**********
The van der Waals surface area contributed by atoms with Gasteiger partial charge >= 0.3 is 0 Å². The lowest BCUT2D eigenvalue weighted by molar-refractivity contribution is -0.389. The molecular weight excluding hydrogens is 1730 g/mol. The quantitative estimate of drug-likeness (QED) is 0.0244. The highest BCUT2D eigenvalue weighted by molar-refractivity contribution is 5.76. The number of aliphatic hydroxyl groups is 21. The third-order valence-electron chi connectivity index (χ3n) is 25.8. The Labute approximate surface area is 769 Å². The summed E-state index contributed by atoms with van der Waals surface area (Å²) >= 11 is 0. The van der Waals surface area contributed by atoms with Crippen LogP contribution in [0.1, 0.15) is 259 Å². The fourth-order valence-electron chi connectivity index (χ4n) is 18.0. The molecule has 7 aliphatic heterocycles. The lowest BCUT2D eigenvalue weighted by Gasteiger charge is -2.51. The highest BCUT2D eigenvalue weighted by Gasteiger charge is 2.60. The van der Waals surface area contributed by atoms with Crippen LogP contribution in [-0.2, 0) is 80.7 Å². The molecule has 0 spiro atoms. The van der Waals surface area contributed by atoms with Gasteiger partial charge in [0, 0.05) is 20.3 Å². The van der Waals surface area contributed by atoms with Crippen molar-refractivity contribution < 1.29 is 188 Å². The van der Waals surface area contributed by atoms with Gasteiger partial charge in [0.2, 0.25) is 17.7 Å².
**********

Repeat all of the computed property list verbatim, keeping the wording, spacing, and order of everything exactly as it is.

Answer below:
The van der Waals surface area contributed by atoms with Gasteiger partial charge >= 0.3 is 0 Å². The lowest BCUT2D eigenvalue weighted by molar-refractivity contribution is -0.389. The molecular weight excluding hydrogens is 1730 g/mol. The quantitative estimate of drug-likeness (QED) is 0.0244. The highest BCUT2D eigenvalue weighted by molar-refractivity contribution is 5.76. The number of aliphatic hydroxyl groups is 21. The third-order valence-electron chi connectivity index (χ3n) is 25.8. The Labute approximate surface area is 769 Å². The summed E-state index contributed by atoms with van der Waals surface area (Å²) >= 11 is 0. The van der Waals surface area contributed by atoms with Crippen LogP contribution in [0.1, 0.15) is 259 Å². The fourth-order valence-electron chi connectivity index (χ4n) is 18.0. The molecule has 7 aliphatic heterocycles. The lowest BCUT2D eigenvalue weighted by Gasteiger charge is -2.51. The highest BCUT2D eigenvalue weighted by Gasteiger charge is 2.60. The van der Waals surface area contributed by atoms with Crippen LogP contribution in [-0.2, 0) is 80.7 Å². The molecule has 0 spiro atoms. The van der Waals surface area contributed by atoms with Gasteiger partial charge in [0, 0.05) is 20.3 Å². The van der Waals surface area contributed by atoms with Crippen molar-refractivity contribution < 1.29 is 188 Å². The van der Waals surface area contributed by atoms with Gasteiger partial charge in [0.2, 0.25) is 17.7 Å².